Author: Hermann Hesse
17. "Demian is about a very specific task or crisis in one's youth, which continues beyond that stage, but mostly effects young people: the struggle to forge an identity and develop a personality of one's own.Not everyone is allotted the chance to become a personality; most remain types, and never experience the rigor of becoming an individual. But those who do so inevitably discover that these struggles bring them into conflict with the normal life of average people and the traditional values and bourgeois conventions that they uphold. A personality is the product of a clash between two opposing forces: the urge to create a life of one's own and the insistence by the world around us that we conform. Nobody can develop a personality unless he undergoes revolutionary experiences. The extent of those experiences differs, of course, from person to person, as does the capacity to lead a life that is truly personal and unique."
Author: Hermann Hesse
18. "Just before the Clear Air Turbulence went back into warp and its crew sat down at the table, the ship expelled the limp corpse of Zallin. Where it had found a live man in a suit, it left a dead youth in shorts and a tattered shirt, tumbling and freezing while a thin shell of air molecules expanded around the body, like an image of departing life."
Author: Iain Banks
19. "I bring you the dance. I bring you the idea that is going to revolutionise our entire epoch. Where have I discovered it? By the Pacific Ocean, but the waving pine-forests of Sierra Nevada. I have seen the ideal figure of youthful American dancing over the top of the Rockies. The supreme poet of our country is Walt Whitman. I have discovered the dance that is worthy of the poem of Walt Whitman. I am indeed the spiritual daughter of Walt Whitman. For the children of America I will create a new dance that will express America. I bring to your theatre the vital soul that it lacks, the soul of the dancer. For you know...that the birth of the theatre was the dance, that the first actor was the dancer. He danced and sang. That was the birth of the tragedy, and until the dancer in all his spontaneous great art returns to the theatre, your theatre will not live in its true expression!"
Author: Isadora Duncan
20. "India has known the innocence and insouciance of childhood, the passionand abandon of youth, and the ripe wisdom of maturity that comes from long experience of pain and pleasure; and over and over a gain she has renewed her childhood and youth and age"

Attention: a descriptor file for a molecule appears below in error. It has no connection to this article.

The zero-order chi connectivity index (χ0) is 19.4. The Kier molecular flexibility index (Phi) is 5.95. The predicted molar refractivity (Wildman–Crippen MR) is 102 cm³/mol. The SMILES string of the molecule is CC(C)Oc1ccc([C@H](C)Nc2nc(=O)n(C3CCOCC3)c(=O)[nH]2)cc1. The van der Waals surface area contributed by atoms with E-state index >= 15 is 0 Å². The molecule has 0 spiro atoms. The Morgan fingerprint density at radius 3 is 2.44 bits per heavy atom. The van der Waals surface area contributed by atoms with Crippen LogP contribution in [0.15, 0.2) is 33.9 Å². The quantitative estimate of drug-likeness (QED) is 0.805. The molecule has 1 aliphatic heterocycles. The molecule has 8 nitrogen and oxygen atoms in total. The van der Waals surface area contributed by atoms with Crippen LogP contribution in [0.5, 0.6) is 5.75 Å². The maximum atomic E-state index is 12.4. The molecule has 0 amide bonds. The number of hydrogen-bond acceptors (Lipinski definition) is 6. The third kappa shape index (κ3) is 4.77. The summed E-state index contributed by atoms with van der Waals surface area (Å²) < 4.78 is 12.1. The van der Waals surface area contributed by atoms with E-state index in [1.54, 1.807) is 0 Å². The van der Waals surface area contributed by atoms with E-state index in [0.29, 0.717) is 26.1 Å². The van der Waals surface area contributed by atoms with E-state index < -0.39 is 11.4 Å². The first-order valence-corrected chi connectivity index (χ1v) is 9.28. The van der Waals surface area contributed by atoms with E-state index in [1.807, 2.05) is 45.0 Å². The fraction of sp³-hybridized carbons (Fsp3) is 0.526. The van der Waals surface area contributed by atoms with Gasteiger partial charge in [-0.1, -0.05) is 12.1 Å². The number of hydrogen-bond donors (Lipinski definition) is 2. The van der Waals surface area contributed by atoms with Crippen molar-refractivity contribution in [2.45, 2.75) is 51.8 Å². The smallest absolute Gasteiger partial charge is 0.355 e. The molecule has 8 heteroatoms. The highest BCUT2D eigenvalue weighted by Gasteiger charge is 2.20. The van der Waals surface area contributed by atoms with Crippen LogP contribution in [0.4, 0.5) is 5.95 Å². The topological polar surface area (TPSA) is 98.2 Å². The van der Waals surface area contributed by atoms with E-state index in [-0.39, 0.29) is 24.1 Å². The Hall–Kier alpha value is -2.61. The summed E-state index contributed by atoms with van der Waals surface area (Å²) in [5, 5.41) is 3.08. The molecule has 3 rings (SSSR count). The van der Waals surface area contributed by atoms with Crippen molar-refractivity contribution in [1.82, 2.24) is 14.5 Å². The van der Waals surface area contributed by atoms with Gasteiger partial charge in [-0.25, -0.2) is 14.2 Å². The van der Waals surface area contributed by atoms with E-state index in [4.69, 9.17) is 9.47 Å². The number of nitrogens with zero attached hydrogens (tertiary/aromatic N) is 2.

Author: Jawaharlal Nehru
21. "We must do all we can to empower parents and communities to protect our youth and to encourage healthy behavior free from binge drinking and other forms of alcohol abuse."
Author: Jon Corzine
22. "Memory tempers prosperity, mitigates adversity, controls youth, and delights old age."
Author: Lactantius
23. "We must learn that any person who will not accept what he knows to be truth for the very love of truth alone is very definitely undermining his mental integrity... you have not been a close observer of such men if you have not seen them shrivel, become commonplace, mean without influence, without friends, and without the enthusiasm of youth and growth, like a tree covered with fungus, the foliage deceased, the life gone out of the heart with dry rot and indelibly marked for destruction --- dead, but not yet handed over to the undertaker."
Author: Luther Burbank
24. "Life should begin with age and it's privileges and accumulations, and end with youth and it's capacity to splendidly enjoy such advantages."
Author: Mark Twain
25. "Revolution and youth are closely allied. What can a revolution promise to adults? To some it brings disgrace, to others favor. But even that favor is questionable, for it affects only the worse half of life, and in addition to advantages it also entails uncertainty, exhausting activity and upheaval of settled habits.Youth is substantially better off: it is not burdened by guilt, and the revolution can accept young people in toto. The uncertainty of revolutionary times is an advantage for youth, because it is the world of the fathers that is challenged. How exciting to enter into the age of maturity over the shattered ramparts of the adult world!"
Author: Milan Kundera
26. "For those support youthey deserve your gratitudeand the best attitudethey are messegages sent to sayyou are on the right way."
Author: Mohammed Abdel Mohsen